Sunday, November 14, 2010
Giant Omelette Festival - The Big Day
This is my third and final post about the Giant Omelette Festival held in Abbeville LA on Saturday, November 6, and Sunday, November 7, 2010 - and on the first weekend of November every year. My two previous posts recount my drive to Abbeville on Friday, November 5, and my experience of the first day of the festival on Saturday, November 6. This post will tell about the big day of the festival, the day on which the Giant Omelette was cooked and served, Sunday, November 7.
One might wonder where the idea for a Giant Omelette Festival has come from. The story goes that the festival's origins reach back to the days of Napoleon Bonaparte. When Napoleon passed through the town of Bessieres, France, he stayed overnight at an inn where he was served an incredibly delicious omelette. Napoleon enjoyed this omelette so much that he commanded all the eggs in Bessieres to be gathered and a giant omelette to be prepared for his entire army. Thereafter, the tradition has been kept in Bessieres to cook a giant omelette at Easter and serve it to anyone in need.
There is now a Confrérie de l'Omelette, or Confraternity of the Omelette, consisting of Chevaliers, or Knights, from seven towns around the world:
Dunbea, New Caledonia
Abbeville, Louisiana, USA
Members of the Confrérie de l'Omelette from each of the seven towns send Chevaliers to the Giant Omelette Festivals of their sister towns. Each town has its Giant Omelette Festival at a different time of year.
At the Giant Omelette Festival in Abbeville this year, the Sunday festivities began with 9 a.m. Mass - La Messe de l'Omelette. The Chevaliers of the Confrérie de l'Omelette processed solemnly into St. Mary Magdalen Church, the chefs wearing tall white chef's hats. A basket of eggs was carried into the church to be blessed. Many of the prayers, readings, and hymns of the Mass were in French.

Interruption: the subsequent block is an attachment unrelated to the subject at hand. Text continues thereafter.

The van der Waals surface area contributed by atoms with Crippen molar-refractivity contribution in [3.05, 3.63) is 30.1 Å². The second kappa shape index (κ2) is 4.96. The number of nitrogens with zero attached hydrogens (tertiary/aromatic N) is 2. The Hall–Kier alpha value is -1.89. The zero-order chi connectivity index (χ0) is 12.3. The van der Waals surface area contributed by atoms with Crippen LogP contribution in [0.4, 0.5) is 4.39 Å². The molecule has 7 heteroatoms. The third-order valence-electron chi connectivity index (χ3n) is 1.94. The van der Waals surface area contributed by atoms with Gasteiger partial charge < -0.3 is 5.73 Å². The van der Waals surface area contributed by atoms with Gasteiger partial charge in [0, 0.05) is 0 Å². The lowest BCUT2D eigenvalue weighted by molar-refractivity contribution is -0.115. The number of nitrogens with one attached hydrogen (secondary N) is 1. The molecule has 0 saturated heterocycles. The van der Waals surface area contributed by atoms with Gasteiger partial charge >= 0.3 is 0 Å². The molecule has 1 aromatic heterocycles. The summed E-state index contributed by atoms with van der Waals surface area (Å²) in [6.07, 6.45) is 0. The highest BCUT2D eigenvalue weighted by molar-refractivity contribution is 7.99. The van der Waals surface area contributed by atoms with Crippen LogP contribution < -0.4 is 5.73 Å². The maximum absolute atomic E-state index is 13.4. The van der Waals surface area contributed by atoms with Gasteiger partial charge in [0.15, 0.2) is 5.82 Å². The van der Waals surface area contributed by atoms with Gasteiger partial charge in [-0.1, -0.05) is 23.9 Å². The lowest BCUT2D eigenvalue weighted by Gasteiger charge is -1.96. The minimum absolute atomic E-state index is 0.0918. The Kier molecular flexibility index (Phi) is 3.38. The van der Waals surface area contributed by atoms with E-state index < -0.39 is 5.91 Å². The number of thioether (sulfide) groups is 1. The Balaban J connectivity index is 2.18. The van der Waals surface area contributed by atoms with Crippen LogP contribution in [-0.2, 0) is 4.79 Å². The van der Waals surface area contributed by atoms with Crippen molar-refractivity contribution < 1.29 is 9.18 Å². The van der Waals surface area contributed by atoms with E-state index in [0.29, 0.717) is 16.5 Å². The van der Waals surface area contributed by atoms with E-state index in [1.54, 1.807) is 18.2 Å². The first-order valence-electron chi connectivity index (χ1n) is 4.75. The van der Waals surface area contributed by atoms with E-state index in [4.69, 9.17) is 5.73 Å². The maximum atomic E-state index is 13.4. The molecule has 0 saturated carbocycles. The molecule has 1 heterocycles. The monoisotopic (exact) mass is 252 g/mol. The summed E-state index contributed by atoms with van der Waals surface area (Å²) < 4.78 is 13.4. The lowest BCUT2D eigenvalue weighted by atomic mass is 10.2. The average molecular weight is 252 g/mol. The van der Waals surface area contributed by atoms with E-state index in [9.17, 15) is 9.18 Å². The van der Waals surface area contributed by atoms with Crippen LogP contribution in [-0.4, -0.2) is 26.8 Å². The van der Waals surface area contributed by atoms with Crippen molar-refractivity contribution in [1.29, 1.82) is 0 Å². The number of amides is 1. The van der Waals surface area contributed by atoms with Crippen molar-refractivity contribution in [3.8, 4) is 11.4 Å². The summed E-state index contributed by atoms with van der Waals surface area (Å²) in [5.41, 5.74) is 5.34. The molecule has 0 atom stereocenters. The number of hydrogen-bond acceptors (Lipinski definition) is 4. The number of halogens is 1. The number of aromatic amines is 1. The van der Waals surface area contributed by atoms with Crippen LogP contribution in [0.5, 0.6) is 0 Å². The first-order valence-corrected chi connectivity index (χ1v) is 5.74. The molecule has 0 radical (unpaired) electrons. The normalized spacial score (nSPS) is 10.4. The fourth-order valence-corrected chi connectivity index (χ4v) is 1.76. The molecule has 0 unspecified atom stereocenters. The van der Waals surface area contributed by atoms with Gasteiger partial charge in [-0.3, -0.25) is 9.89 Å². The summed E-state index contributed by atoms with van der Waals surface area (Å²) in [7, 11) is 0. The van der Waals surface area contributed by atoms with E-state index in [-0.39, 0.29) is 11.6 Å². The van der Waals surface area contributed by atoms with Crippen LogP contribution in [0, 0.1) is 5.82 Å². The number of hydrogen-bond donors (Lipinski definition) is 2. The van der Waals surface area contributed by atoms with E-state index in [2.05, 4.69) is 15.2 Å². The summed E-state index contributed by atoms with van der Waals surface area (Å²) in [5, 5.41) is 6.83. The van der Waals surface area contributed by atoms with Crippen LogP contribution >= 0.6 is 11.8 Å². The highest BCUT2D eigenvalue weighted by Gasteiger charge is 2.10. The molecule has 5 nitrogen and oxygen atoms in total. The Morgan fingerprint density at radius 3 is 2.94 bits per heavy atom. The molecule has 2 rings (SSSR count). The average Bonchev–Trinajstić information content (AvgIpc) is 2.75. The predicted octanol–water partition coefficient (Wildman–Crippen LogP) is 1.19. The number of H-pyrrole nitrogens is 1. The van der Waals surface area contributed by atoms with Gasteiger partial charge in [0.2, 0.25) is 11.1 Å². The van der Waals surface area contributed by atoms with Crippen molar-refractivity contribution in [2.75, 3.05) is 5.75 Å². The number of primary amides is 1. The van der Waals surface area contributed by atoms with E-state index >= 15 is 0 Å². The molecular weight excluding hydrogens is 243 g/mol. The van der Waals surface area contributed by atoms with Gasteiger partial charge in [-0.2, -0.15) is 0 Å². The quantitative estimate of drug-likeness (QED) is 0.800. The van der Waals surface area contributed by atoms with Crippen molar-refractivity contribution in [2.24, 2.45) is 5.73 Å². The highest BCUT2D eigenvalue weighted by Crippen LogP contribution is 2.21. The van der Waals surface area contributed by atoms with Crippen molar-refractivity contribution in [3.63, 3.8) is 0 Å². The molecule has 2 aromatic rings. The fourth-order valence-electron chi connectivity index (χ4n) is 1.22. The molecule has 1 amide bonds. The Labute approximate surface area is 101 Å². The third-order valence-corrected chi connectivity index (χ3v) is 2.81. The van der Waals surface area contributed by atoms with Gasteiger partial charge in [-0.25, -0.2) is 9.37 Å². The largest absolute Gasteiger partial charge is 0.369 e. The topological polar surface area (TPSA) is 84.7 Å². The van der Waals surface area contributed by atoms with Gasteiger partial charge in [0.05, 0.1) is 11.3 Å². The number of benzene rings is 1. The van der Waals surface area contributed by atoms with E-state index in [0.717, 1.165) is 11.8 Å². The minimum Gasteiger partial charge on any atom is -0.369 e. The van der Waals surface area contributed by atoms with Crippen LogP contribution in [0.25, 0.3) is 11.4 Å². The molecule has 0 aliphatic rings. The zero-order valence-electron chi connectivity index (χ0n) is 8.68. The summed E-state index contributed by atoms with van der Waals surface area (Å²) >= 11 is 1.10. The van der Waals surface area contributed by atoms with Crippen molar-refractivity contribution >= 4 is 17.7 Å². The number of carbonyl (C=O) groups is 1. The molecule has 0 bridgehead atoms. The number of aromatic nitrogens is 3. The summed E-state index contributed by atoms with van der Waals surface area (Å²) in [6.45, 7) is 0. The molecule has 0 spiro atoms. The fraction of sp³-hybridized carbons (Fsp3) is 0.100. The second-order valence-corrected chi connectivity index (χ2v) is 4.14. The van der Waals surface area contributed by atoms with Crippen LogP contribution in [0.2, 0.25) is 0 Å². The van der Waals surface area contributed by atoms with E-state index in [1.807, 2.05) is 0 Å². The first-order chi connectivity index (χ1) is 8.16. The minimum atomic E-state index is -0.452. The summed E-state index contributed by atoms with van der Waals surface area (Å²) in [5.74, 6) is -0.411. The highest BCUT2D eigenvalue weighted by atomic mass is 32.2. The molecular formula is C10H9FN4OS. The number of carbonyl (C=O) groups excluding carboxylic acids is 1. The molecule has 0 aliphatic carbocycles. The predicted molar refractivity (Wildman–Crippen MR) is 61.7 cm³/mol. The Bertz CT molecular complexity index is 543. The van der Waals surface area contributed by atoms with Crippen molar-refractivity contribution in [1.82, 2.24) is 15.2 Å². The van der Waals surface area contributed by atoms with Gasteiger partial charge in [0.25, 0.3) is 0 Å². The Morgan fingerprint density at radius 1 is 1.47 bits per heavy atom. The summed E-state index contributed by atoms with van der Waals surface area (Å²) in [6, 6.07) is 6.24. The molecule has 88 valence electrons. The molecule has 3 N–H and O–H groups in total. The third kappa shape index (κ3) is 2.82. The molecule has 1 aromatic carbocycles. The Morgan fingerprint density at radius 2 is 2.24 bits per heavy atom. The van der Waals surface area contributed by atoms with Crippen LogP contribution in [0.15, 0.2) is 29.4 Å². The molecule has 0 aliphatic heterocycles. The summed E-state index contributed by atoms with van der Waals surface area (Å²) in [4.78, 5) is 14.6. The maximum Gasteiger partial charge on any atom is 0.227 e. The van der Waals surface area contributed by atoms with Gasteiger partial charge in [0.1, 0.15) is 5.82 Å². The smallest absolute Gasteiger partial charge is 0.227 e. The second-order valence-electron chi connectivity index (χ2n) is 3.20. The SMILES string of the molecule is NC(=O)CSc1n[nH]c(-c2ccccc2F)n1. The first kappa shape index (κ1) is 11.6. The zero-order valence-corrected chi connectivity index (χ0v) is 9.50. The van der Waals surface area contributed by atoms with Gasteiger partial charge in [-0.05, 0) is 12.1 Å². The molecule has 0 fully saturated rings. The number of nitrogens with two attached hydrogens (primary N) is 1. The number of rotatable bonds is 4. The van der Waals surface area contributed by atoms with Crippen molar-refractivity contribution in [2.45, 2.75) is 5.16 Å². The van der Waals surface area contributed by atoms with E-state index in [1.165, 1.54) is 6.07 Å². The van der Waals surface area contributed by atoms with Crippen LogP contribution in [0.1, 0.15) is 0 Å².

The national anthems of the various countries represented in the Confrérie were sung. This made me realize that I know very few national anthems - only those of the United States, France, and England. I feel that I should at least know the national anthems of our closest neighbors - Canada and Mexico. I'd like to learn these.
During Mass, we also prayed for those members of the Confrérie who have died. This Confrérie de l'Omelette is something special.
Early in the afternoon, the chefs and eggs paraded to the omelette preparation area in the middle of downtown Abbeville. The Tabasco girls danced. A giant skillet was ready over a wood fire in a huge sandpit. Cajun music accompanied the cracking of the eggs, the beating of the eggs, the adding of the seasonings, the pouring of the eggs and seasonings into the giant skillet, the stirring of the giant omelette in the skillet with large paddles, the adding of the Tabasco sauce.
Finally, the Giant Omelette was ready. It was served to us in bowls with a piece of French bread. Of course, it wasn't really an omelette, but more like scrambled eggs. And it was delicious!
This year's omelette was made with 5,026 eggs! Besides the initial 5000 eggs, one additional egg is included for every year of the festival in Abbeville. This year was the 26th year of Abbeville's Giant Omelette Festival. (Actually, this is a fairly small Giant Omelette, as Giant Omelettes go. The Giant Omelette in Malmedy, Belgium is made with 10,000 eggs, and the one in Pigue, Argentina with 15,000 eggs!)
Here is the recipe for Abbeville's Giant Omelette:
50 pounds of onions
75 bell peppers
4 gallons of onion tops
2 gallons of parsley
1-1/2 gallons of cooking oil
6-1/2 gallons of milk
52 pounds of butter
3 boxes of salt
2 boxes of black pepper
Tabasco pepper sauce to taste
The Giant Omelette Festival is a wonderful small town festival - not over-crowded, as festivals tend to be in and near New Orleans. I plan to go again next year, as do several of my friends who have heard my enthusiastic account!
You can read much more about Abbeville's Giant Omelette Festival at this website:
I would say that the Giant Omelette Festival is infused with a joyful, loving energy. The spirit of the festival is one of having and sharing a good time and a good omelette!